Personal deductions play an important role in determining individual tax liability. This Article examines three prominent personal deduction models: the "tax expenditure" model of Professor Stanley Surrey, the "personal consumption plus accumulation" model of Professor William Andrews, and the "market transactions" model of Professor Mark Kelman. The Article examines the underlying ethical basis of each model and concludes that none is founded on coherent normative principles. It then presents a model showing how, under certain simplifying assumptions, the medical deduction might be evaluated using two well-known normative principles-utilitarianism and a variant of the Rawlsian maximin principle. Finally, the Article argues that a satisfactory tax policy analysis must make its underlying ethical assumptions explicit and then show how those assumptions map onto a tax structure.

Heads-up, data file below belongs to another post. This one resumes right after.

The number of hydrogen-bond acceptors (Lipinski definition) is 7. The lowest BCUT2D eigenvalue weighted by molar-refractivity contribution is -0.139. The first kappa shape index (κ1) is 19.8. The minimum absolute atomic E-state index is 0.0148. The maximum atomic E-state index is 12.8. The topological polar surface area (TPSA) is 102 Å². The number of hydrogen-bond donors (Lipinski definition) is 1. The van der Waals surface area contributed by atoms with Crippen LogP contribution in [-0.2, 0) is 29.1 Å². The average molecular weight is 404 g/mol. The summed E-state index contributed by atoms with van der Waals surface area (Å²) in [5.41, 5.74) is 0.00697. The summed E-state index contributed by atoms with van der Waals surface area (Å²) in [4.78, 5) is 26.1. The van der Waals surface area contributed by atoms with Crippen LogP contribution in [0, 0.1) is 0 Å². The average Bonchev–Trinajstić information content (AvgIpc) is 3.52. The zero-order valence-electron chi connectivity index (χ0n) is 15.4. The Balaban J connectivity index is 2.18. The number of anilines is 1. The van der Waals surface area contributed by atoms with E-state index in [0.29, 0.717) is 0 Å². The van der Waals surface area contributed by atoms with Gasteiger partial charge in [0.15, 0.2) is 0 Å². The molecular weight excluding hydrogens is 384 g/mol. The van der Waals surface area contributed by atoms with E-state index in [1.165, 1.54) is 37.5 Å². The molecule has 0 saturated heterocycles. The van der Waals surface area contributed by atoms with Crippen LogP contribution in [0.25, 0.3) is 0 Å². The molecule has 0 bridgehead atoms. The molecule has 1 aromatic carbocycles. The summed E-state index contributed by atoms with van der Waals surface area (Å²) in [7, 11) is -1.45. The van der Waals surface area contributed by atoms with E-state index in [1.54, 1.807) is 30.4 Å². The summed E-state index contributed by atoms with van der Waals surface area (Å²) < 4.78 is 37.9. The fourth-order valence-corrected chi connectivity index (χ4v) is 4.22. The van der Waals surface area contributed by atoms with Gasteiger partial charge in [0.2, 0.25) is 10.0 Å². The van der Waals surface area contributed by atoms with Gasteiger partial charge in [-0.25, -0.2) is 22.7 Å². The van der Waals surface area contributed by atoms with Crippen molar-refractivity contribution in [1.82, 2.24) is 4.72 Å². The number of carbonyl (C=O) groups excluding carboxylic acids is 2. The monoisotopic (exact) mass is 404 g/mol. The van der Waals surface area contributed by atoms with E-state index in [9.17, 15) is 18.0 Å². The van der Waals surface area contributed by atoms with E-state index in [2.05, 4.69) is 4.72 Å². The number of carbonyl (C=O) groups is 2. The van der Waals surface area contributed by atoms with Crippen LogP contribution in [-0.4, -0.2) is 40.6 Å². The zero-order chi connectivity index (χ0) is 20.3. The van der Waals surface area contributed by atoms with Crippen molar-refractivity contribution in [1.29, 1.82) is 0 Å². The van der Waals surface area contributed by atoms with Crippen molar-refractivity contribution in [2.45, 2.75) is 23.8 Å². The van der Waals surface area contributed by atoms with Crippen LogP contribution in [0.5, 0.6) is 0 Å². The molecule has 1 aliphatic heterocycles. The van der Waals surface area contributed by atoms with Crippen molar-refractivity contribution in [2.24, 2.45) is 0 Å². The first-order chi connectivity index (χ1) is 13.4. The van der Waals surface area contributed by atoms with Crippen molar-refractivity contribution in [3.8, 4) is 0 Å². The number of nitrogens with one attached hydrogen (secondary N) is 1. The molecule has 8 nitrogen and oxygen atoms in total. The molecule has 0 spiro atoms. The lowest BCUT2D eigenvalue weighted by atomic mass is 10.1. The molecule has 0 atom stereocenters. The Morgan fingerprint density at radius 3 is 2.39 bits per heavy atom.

Thomas D. Griffith,
Theories of Personal Deductions in the Income Tax,
40 Hastings L.J. 343
Available at: https://repository.uchastings.edu/hastings_law_journal/vol40/iss2/3